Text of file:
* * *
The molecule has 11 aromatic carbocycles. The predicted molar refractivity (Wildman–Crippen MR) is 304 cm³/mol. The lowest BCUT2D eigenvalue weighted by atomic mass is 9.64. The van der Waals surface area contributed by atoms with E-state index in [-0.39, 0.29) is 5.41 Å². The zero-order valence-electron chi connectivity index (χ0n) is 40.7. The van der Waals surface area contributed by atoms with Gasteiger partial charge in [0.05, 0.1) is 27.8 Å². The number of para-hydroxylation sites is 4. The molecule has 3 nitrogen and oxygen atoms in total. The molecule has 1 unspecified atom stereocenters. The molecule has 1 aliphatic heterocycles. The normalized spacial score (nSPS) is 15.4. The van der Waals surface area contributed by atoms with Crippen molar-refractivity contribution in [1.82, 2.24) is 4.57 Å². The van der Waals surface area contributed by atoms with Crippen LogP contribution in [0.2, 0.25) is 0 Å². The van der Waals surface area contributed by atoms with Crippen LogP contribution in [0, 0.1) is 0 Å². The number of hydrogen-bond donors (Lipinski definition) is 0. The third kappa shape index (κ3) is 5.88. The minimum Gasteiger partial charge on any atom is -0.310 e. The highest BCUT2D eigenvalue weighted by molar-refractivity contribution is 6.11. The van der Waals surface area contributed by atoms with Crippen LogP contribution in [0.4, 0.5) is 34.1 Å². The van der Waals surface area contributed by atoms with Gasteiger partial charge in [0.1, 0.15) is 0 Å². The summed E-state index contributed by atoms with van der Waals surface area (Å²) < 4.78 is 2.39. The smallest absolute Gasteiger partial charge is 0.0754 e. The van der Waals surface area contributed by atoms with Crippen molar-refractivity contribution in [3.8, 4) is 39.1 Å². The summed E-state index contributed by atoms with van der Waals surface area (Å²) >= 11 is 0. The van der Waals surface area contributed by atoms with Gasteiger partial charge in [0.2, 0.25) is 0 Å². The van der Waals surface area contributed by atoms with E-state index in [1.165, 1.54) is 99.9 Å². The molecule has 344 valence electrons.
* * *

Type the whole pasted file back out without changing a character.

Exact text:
The molecule has 11 aromatic carbocycles. The predicted molar refractivity (Wildman–Crippen MR) is 304 cm³/mol. The lowest BCUT2D eigenvalue weighted by atomic mass is 9.64. The van der Waals surface area contributed by atoms with E-state index in [-0.39, 0.29) is 5.41 Å². The zero-order valence-electron chi connectivity index (χ0n) is 40.7. The van der Waals surface area contributed by atoms with Gasteiger partial charge in [0.05, 0.1) is 27.8 Å². The number of para-hydroxylation sites is 4. The molecule has 3 nitrogen and oxygen atoms in total. The molecule has 1 unspecified atom stereocenters. The molecule has 1 aliphatic heterocycles. The normalized spacial score (nSPS) is 15.4. The van der Waals surface area contributed by atoms with Crippen molar-refractivity contribution in [1.82, 2.24) is 4.57 Å². The van der Waals surface area contributed by atoms with Crippen LogP contribution in [0.2, 0.25) is 0 Å². The van der Waals surface area contributed by atoms with Crippen LogP contribution in [0, 0.1) is 0 Å². The number of hydrogen-bond donors (Lipinski definition) is 0. The third kappa shape index (κ3) is 5.88. The minimum Gasteiger partial charge on any atom is -0.310 e. The highest BCUT2D eigenvalue weighted by molar-refractivity contribution is 6.11. The van der Waals surface area contributed by atoms with Crippen LogP contribution in [0.4, 0.5) is 34.1 Å². The van der Waals surface area contributed by atoms with Gasteiger partial charge in [0.1, 0.15) is 0 Å². The summed E-state index contributed by atoms with van der Waals surface area (Å²) < 4.78 is 2.39. The smallest absolute Gasteiger partial charge is 0.0754 e. The van der Waals surface area contributed by atoms with Crippen molar-refractivity contribution in [3.8, 4) is 39.1 Å². The summed E-state index contributed by atoms with van der Waals surface area (Å²) >= 11 is 0. The van der Waals surface area contributed by atoms with Gasteiger partial charge in [0.2, 0.25) is 0 Å². The van der Waals surface area contributed by atoms with E-state index in [1.165, 1.54) is 99.9 Å². The molecule has 344 valence electrons.